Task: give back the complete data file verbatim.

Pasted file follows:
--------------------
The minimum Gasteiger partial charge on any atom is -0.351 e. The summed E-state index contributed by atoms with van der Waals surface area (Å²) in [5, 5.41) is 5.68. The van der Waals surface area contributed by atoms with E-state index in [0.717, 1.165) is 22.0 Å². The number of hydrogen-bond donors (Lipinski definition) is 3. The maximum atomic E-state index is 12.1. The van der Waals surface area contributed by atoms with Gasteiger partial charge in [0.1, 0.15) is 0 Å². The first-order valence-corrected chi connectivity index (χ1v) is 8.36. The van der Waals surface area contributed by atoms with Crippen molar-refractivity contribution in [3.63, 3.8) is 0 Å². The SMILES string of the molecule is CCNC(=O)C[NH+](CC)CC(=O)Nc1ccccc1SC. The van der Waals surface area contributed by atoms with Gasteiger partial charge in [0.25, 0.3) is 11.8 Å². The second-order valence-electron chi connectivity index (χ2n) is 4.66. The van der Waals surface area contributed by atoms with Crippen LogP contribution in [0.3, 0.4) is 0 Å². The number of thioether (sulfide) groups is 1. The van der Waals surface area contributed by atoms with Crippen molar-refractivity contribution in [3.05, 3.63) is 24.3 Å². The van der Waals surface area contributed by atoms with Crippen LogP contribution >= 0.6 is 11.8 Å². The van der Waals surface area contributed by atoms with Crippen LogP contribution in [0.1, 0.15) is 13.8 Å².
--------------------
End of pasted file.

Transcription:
The minimum Gasteiger partial charge on any atom is -0.351 e. The summed E-state index contributed by atoms with van der Waals surface area (Å²) in [5, 5.41) is 5.68. The van der Waals surface area contributed by atoms with E-state index in [0.717, 1.165) is 22.0 Å². The number of hydrogen-bond donors (Lipinski definition) is 3. The maximum atomic E-state index is 12.1. The van der Waals surface area contributed by atoms with Gasteiger partial charge in [0.1, 0.15) is 0 Å². The first-order valence-corrected chi connectivity index (χ1v) is 8.36. The van der Waals surface area contributed by atoms with Crippen molar-refractivity contribution in [3.63, 3.8) is 0 Å². The SMILES string of the molecule is CCNC(=O)C[NH+](CC)CC(=O)Nc1ccccc1SC. The van der Waals surface area contributed by atoms with Gasteiger partial charge in [0.25, 0.3) is 11.8 Å². The second-order valence-electron chi connectivity index (χ2n) is 4.66. The van der Waals surface area contributed by atoms with Crippen LogP contribution in [0.3, 0.4) is 0 Å². The number of thioether (sulfide) groups is 1. The van der Waals surface area contributed by atoms with Crippen molar-refractivity contribution in [3.05, 3.63) is 24.3 Å². The van der Waals surface area contributed by atoms with Crippen LogP contribution >= 0.6 is 11.8 Å². The van der Waals surface area contributed by atoms with Crippen LogP contribution in [0.1, 0.15) is 13.8 Å².